Discover The Benefits Of A Living Trust
A will declares your intentions for distributing your assets, but a living trust takes it a step further. Done properly, this estate planning tool avoids the hassle and costs of probate, reduces taxes for your heirs as well as providing them with creditor protection, assures privacy and provides for your own care if you become disabled.
The lawyers at Livens & Reed, PLLC, in Bedford, Texas, extend full-service estate planning, tax planning, nursing home planning and wealth preservation strategies to clients in Dallas County and Tarrant County, the DFW Metroplex and statewide. Contact us today for an in-depth but plain English discussion of living trusts or any estate-related matters.
What Is A Living Trust?
When you die, your estate passes to the people named in your will after a long trip through probate court. A trust allows for you to transfer assets outside of the probated estate in the event of death. The assets in the trust are then held for the benefit of beneficiaries. Legally speaking, these individuals are then not the owners of the assets.
The benefit of a revocable living trust is that it provides you control over your estate while you are alive. You can access the trust assets, alter the assets and change the names of beneficiaries. A revocable living trust also allows for more specificity than a will when it comes to inheritance and distribution of the trust assets.
Control What Happens To Your Estate
A living trust can provide a number of benefits, including:
- Avoidance of probate — We understand that the probate process is lengthy and expensive. Besides often taking months to resolve and consuming a large percentage of the assets, it also becomes a matter of public record. Trust administration, on the other hand, can provide an efficient, cost-effective and private alternative to probate.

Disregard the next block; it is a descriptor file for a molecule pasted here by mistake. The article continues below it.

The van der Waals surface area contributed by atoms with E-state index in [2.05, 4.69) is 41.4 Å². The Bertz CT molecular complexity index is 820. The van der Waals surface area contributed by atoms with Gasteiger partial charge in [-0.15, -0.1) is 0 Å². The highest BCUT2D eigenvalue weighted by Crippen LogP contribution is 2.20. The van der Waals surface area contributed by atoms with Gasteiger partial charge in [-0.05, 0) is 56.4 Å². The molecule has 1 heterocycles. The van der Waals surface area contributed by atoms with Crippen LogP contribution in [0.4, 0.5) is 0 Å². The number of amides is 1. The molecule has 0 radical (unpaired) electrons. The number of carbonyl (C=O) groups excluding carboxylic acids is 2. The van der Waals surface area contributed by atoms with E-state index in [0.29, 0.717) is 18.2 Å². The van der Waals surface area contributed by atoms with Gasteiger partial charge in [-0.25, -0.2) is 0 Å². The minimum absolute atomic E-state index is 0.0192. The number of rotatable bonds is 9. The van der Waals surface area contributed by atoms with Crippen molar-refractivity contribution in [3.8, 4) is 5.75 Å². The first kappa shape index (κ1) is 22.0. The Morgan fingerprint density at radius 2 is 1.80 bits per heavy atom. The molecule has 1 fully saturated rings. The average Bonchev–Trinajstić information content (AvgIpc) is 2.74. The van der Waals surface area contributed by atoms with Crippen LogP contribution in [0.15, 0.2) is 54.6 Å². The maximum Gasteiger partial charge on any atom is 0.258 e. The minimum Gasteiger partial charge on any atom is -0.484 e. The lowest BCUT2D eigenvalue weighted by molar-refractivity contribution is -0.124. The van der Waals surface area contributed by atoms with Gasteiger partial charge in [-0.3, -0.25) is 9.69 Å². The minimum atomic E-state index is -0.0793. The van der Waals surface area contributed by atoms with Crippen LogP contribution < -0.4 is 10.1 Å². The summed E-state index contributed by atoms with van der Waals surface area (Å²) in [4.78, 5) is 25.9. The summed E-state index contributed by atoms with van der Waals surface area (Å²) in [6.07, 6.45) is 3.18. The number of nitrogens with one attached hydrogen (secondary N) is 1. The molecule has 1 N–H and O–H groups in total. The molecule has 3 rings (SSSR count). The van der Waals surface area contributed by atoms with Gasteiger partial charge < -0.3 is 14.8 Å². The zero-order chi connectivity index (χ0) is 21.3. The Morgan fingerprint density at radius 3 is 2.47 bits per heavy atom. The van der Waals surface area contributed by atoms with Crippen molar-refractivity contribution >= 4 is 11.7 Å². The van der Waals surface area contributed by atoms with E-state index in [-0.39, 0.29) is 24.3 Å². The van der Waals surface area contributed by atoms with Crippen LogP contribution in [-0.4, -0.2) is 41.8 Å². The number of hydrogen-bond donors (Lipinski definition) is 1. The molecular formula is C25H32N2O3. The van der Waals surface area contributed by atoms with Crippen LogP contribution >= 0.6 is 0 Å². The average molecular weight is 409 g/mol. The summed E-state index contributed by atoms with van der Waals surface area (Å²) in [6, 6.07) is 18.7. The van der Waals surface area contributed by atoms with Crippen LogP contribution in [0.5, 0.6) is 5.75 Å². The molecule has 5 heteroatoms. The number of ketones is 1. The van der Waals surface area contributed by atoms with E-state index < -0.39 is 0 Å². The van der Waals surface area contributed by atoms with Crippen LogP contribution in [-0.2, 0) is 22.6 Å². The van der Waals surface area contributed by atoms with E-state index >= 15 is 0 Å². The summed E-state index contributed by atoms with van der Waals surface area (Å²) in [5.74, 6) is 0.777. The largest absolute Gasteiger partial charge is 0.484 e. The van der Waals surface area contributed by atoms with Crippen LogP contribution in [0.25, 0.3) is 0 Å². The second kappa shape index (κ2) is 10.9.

- Reduction of estate taxes — The law allows for your spouse to be exempt from estate taxes up to the marital exclusion amount. In the event your spouse dies, your children will then become beneficiaries for the remaining assets in the trust. A living trust can thus minimize or even eliminate estate taxes.
- Health care — In a living trust, you can create instructions on steps to take in the event of your incapacity or inability to handle your own affairs. This allows for you to specify that the trust pays for home nursing or assisted care prior to nursing home becoming necessary.
- Protection from creditors — Because assets are not directly transferred to your beneficiaries, this can protect your assets from creditors. It can also protect assets from being reached by others in the event of a divorce.
The primary reason living trusts fail is because of a lack of funding. This means designation of the trust as owner or beneficiary of specific assets. If these assets are not properly funded, these will instead become probate assets that can possibly be pursued by tax officials and creditors. We make ourselves available to everyone we represent in helping them understand such issues.
Our attorneys and staff will tailor your trust in accordance with your “big-picture” desires. We are familiar with many variations on living trusts and the applicable state and federal tax laws. Call us at 800-569-2663 to arrange a free initial consultation.